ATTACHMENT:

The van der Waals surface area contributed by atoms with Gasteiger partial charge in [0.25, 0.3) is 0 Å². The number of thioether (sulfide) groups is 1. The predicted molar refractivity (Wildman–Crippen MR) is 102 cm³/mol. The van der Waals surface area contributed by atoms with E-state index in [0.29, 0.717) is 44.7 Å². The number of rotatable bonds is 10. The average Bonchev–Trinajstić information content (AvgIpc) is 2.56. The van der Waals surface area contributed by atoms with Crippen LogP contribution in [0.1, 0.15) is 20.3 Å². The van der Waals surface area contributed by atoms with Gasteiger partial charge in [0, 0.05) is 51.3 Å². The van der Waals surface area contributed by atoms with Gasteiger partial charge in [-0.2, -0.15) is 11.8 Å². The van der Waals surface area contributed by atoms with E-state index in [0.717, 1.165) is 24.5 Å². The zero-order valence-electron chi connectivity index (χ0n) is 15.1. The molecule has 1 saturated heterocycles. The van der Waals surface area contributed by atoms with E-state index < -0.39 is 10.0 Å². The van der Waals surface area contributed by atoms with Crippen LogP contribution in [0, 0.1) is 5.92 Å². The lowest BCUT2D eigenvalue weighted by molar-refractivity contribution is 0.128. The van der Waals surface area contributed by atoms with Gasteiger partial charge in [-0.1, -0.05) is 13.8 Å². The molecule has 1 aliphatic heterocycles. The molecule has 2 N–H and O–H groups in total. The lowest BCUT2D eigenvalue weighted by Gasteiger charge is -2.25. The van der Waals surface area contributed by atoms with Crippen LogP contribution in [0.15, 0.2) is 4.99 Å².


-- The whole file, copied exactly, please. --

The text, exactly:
The van der Waals surface area contributed by atoms with Gasteiger partial charge in [0.25, 0.3) is 0 Å². The number of thioether (sulfide) groups is 1. The predicted molar refractivity (Wildman–Crippen MR) is 102 cm³/mol. The van der Waals surface area contributed by atoms with E-state index in [0.29, 0.717) is 44.7 Å². The number of rotatable bonds is 10. The average Bonchev–Trinajstić information content (AvgIpc) is 2.56. The van der Waals surface area contributed by atoms with Crippen LogP contribution in [0.1, 0.15) is 20.3 Å². The van der Waals surface area contributed by atoms with Gasteiger partial charge in [0, 0.05) is 51.3 Å². The van der Waals surface area contributed by atoms with Gasteiger partial charge in [-0.2, -0.15) is 11.8 Å². The van der Waals surface area contributed by atoms with E-state index in [0.717, 1.165) is 24.5 Å². The zero-order valence-electron chi connectivity index (χ0n) is 15.1. The molecule has 1 saturated heterocycles. The van der Waals surface area contributed by atoms with E-state index < -0.39 is 10.0 Å². The van der Waals surface area contributed by atoms with Crippen LogP contribution in [0, 0.1) is 5.92 Å². The lowest BCUT2D eigenvalue weighted by molar-refractivity contribution is 0.128. The van der Waals surface area contributed by atoms with Gasteiger partial charge in [-0.1, -0.05) is 13.8 Å². The molecule has 1 aliphatic heterocycles. The molecule has 2 N–H and O–H groups in total. The lowest BCUT2D eigenvalue weighted by Gasteiger charge is -2.25. The van der Waals surface area contributed by atoms with Crippen LogP contribution in [0.15, 0.2) is 4.99 Å².